Death indeed is a great teacher and if there is one lesson that I have learnt in the last few days, it is about understanding what remembrance is. Grieving a loved one is a natural process and very much so. One must give themselves the time and space to mourn and cleanse the pain that the parting leaves. However , real remembrance of a person goes beyond mourning his parting. It would be in celebrating and if possible, imbibing the amazing qualities that made him the person he was.


When I look back, I realize there is so much that I have learnt from both these amazing Gentlemen by just observing them living their life all these years and it will take me a while to put all that in words. However, if there is one thing that could define them, it was their ‘Zindadili’- the endless love for life and every human being around them. Both my Dadaji and Nanaji were Indo-Pak partition survivors. They saw the place, they once called home, become part of another country which they were no longer allowed to inhabit. They were teenagers at the time, in the exciting phase of their school days who were now forced to build a new life from scratch in a place unknown to them. However, they took it in their stride and built a life full of love, devoid of any hatred whatsoever. No one could ever leave unfed from our home or without a hearty chat with Dadaji who could effortlessly strike conversations with anyone he met. ‘Hello Sir’..’Ram Ram Amma’, he would carefully choose the salutation to suit the receiver, however, always said with the same fondness. My Nanaji, the quieter of the two, would greet everyone with a gentle smile and if one was lucky then with a Shayri or two from his amazing collection. Both of them lived easy, stress-free lives, their daily routine filled with plenty of walking, spending time in nature and indulging in their hobbies. Like true Punjabis, they loved their food and ate it with absolute reverence. For many years, I heard the Panchatantra story of crocodile and monkey, customized Dadaji style with added description of the elaborate dishes prepared for the monkey’s bday party(Garma garam Jalebi…Samosa..)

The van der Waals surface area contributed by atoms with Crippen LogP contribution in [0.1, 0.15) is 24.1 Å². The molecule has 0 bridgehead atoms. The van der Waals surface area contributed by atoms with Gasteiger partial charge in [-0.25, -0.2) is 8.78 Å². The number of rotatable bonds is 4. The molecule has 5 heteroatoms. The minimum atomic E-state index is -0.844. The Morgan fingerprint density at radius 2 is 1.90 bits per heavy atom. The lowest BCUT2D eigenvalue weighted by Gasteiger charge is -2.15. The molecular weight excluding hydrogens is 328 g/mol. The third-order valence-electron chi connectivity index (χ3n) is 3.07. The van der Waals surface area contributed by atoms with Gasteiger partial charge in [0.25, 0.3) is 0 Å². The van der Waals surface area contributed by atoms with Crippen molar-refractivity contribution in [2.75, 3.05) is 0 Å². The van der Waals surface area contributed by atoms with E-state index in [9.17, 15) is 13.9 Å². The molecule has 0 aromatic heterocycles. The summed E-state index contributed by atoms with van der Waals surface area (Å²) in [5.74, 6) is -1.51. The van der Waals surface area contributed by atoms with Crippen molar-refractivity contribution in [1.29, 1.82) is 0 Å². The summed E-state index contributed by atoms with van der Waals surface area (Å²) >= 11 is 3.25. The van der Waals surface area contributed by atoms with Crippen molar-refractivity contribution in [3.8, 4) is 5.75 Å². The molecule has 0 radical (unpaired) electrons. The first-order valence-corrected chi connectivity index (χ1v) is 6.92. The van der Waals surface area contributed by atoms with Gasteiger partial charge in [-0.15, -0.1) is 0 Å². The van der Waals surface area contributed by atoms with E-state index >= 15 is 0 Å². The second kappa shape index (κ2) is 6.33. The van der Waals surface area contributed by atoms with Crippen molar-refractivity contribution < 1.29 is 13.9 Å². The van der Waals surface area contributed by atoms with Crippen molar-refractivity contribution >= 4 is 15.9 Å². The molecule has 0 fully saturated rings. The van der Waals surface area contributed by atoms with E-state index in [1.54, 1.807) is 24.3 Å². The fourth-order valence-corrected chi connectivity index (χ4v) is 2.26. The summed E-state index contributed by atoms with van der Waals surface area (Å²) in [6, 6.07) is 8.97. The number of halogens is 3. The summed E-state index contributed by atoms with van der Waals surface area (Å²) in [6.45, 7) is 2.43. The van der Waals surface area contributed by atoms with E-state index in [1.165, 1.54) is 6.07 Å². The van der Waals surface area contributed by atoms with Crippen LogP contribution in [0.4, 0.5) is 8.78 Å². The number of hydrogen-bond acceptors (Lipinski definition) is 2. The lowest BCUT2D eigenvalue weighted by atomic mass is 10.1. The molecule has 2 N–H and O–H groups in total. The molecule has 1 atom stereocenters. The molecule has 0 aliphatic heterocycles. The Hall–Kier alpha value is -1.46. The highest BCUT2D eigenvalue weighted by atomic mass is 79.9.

Today it is yet another of Dadaji’s birthday but he is not here to plan the elaborate menu with us. However, I am sure he is having a wonderful time with Dadi and Nanaji up there. Happy Birthday Dadaji !
Meanwhile, I fondly and lovingly remember the two of them with a Sher that Nanaji recited to me on one of my visits to his home in Satna.’


ज़िन्दगी ऐन दीदे-यार ‘फ़िराक़’

ज़िन्दगी हिज्र की कहानी भी ..

Apna Time Ayega! (Our Time will come)

“So comes Snow after Fire and even Dragons have their endings.” -JRR Tolkien.

In February this year, we got three flower bulbs as present from our lovely airbnb hosts in Teesta Bazar, Darjeeling . Our host Karan and his family grew and maintained a beautiful farm and his father who was a authority on horticulture handpicked the plants for us. He told us that these bulbs give birth to some really spectacular flowers. Well, the bulbs did a week-long journey with us through Darjeeling and Gangtok and found their new home, here in Pune. We happily planted them in two pots expecting to see flowers in the next 3-4 weeks time as told to us by Karan’s father.